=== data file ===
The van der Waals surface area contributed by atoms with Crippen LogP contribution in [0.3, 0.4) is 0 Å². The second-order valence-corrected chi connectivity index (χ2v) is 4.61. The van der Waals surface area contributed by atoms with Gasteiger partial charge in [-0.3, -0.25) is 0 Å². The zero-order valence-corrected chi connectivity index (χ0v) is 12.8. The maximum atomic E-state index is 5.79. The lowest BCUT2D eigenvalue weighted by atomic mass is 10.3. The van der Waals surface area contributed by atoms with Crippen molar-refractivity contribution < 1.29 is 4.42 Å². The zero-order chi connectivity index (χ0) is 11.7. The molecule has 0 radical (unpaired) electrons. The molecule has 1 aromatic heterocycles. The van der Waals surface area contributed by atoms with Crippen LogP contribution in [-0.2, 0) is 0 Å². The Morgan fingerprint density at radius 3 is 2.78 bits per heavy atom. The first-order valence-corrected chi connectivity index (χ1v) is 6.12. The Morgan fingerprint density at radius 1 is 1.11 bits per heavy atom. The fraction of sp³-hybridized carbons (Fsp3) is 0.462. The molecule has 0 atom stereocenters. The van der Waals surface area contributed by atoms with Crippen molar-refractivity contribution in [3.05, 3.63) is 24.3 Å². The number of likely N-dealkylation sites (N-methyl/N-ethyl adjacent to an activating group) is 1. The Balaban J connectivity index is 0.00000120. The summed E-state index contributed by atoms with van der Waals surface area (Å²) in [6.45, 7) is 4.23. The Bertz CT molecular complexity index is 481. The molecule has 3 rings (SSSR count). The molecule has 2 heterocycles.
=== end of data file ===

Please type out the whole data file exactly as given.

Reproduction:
The van der Waals surface area contributed by atoms with Crippen LogP contribution in [0.3, 0.4) is 0 Å². The second-order valence-corrected chi connectivity index (χ2v) is 4.61. The van der Waals surface area contributed by atoms with Gasteiger partial charge in [-0.3, -0.25) is 0 Å². The zero-order valence-corrected chi connectivity index (χ0v) is 12.8. The maximum atomic E-state index is 5.79. The lowest BCUT2D eigenvalue weighted by atomic mass is 10.3. The van der Waals surface area contributed by atoms with Crippen molar-refractivity contribution < 1.29 is 4.42 Å². The zero-order chi connectivity index (χ0) is 11.7. The molecule has 0 radical (unpaired) electrons. The molecule has 1 aromatic heterocycles. The van der Waals surface area contributed by atoms with Crippen LogP contribution in [-0.2, 0) is 0 Å². The Morgan fingerprint density at radius 3 is 2.78 bits per heavy atom. The first-order valence-corrected chi connectivity index (χ1v) is 6.12. The Morgan fingerprint density at radius 1 is 1.11 bits per heavy atom. The fraction of sp³-hybridized carbons (Fsp3) is 0.462. The molecule has 0 atom stereocenters. The van der Waals surface area contributed by atoms with Crippen molar-refractivity contribution in [3.05, 3.63) is 24.3 Å². The number of likely N-dealkylation sites (N-methyl/N-ethyl adjacent to an activating group) is 1. The Balaban J connectivity index is 0.00000120. The summed E-state index contributed by atoms with van der Waals surface area (Å²) in [6.45, 7) is 4.23. The Bertz CT molecular complexity index is 481. The molecule has 3 rings (SSSR count). The molecule has 2 heterocycles.